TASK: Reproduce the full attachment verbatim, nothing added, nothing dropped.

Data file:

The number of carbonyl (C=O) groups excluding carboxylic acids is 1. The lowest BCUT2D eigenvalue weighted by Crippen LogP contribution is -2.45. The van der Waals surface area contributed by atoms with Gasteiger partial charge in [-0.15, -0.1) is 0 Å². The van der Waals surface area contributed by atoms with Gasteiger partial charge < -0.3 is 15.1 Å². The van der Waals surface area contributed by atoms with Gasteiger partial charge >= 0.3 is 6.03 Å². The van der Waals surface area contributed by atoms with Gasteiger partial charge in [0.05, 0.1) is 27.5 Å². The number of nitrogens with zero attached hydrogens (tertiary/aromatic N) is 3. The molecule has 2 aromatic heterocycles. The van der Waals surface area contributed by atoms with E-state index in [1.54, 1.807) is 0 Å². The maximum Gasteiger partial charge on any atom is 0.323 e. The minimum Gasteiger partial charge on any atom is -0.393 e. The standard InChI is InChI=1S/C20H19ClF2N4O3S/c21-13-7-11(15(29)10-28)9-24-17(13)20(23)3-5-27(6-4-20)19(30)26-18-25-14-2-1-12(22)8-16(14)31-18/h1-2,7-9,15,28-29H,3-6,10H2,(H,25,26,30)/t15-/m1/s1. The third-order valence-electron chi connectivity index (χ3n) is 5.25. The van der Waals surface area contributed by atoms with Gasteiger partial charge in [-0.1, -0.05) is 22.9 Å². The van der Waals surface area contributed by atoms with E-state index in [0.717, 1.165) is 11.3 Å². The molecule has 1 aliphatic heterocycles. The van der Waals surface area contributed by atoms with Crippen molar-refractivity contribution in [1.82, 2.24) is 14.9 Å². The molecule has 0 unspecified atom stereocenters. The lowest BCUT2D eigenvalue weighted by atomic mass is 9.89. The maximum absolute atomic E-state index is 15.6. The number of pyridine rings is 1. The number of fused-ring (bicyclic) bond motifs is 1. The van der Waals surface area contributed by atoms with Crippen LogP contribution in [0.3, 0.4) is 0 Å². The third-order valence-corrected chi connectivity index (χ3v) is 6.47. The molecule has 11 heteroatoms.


The number of carbonyl (C=O) groups excluding carboxylic acids is 1. The lowest BCUT2D eigenvalue weighted by Crippen LogP contribution is -2.45. The van der Waals surface area contributed by atoms with Gasteiger partial charge in [-0.15, -0.1) is 0 Å². The van der Waals surface area contributed by atoms with Gasteiger partial charge < -0.3 is 15.1 Å². The van der Waals surface area contributed by atoms with Gasteiger partial charge >= 0.3 is 6.03 Å². The van der Waals surface area contributed by atoms with Gasteiger partial charge in [0.05, 0.1) is 27.5 Å². The number of nitrogens with zero attached hydrogens (tertiary/aromatic N) is 3. The molecule has 2 aromatic heterocycles. The van der Waals surface area contributed by atoms with E-state index in [1.54, 1.807) is 0 Å². The maximum Gasteiger partial charge on any atom is 0.323 e. The minimum Gasteiger partial charge on any atom is -0.393 e. The standard InChI is InChI=1S/C20H19ClF2N4O3S/c21-13-7-11(15(29)10-28)9-24-17(13)20(23)3-5-27(6-4-20)19(30)26-18-25-14-2-1-12(22)8-16(14)31-18/h1-2,7-9,15,28-29H,3-6,10H2,(H,25,26,30)/t15-/m1/s1. The third-order valence-electron chi connectivity index (χ3n) is 5.25. The van der Waals surface area contributed by atoms with Gasteiger partial charge in [-0.1, -0.05) is 22.9 Å². The van der Waals surface area contributed by atoms with E-state index in [0.717, 1.165) is 11.3 Å². The molecule has 1 aliphatic heterocycles. The van der Waals surface area contributed by atoms with Crippen molar-refractivity contribution in [1.82, 2.24) is 14.9 Å². The molecule has 0 unspecified atom stereocenters. The lowest BCUT2D eigenvalue weighted by atomic mass is 9.89. The maximum absolute atomic E-state index is 15.6. The number of pyridine rings is 1. The number of fused-ring (bicyclic) bond motifs is 1. The van der Waals surface area contributed by atoms with Crippen LogP contribution in [0.3, 0.4) is 0 Å². The third-order valence-corrected chi connectivity index (χ3v) is 6.47. The molecule has 11 heteroatoms.